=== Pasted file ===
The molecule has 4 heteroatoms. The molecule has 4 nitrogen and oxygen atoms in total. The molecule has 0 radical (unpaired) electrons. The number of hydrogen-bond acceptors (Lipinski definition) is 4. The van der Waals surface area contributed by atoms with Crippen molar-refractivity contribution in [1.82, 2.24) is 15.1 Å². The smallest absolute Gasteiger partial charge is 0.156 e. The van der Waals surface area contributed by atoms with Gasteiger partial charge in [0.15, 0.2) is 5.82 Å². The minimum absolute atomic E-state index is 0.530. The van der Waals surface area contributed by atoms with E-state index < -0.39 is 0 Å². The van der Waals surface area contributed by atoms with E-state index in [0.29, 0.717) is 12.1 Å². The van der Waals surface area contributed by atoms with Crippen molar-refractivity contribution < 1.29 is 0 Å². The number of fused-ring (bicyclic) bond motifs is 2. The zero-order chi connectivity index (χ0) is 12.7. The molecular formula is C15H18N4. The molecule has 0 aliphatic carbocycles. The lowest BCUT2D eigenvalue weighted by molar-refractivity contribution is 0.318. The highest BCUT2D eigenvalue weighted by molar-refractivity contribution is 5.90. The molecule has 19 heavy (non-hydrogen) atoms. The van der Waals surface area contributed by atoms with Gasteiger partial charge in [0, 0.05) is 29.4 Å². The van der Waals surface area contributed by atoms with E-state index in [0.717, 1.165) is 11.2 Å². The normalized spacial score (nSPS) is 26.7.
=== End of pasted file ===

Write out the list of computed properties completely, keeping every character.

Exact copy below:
The molecule has 4 heteroatoms. The molecule has 4 nitrogen and oxygen atoms in total. The molecule has 0 radical (unpaired) electrons. The number of hydrogen-bond acceptors (Lipinski definition) is 4. The van der Waals surface area contributed by atoms with Crippen molar-refractivity contribution in [1.82, 2.24) is 15.1 Å². The smallest absolute Gasteiger partial charge is 0.156 e. The van der Waals surface area contributed by atoms with Gasteiger partial charge in [0.15, 0.2) is 5.82 Å². The minimum absolute atomic E-state index is 0.530. The van der Waals surface area contributed by atoms with E-state index < -0.39 is 0 Å². The van der Waals surface area contributed by atoms with E-state index in [0.29, 0.717) is 12.1 Å². The van der Waals surface area contributed by atoms with Crippen molar-refractivity contribution < 1.29 is 0 Å². The number of fused-ring (bicyclic) bond motifs is 2. The zero-order chi connectivity index (χ0) is 12.7. The molecular formula is C15H18N4. The molecule has 0 aliphatic carbocycles. The lowest BCUT2D eigenvalue weighted by molar-refractivity contribution is 0.318. The highest BCUT2D eigenvalue weighted by molar-refractivity contribution is 5.90. The molecule has 19 heavy (non-hydrogen) atoms. The van der Waals surface area contributed by atoms with Gasteiger partial charge in [0, 0.05) is 29.4 Å². The van der Waals surface area contributed by atoms with E-state index in [0.717, 1.165) is 11.2 Å². The normalized spacial score (nSPS) is 26.7.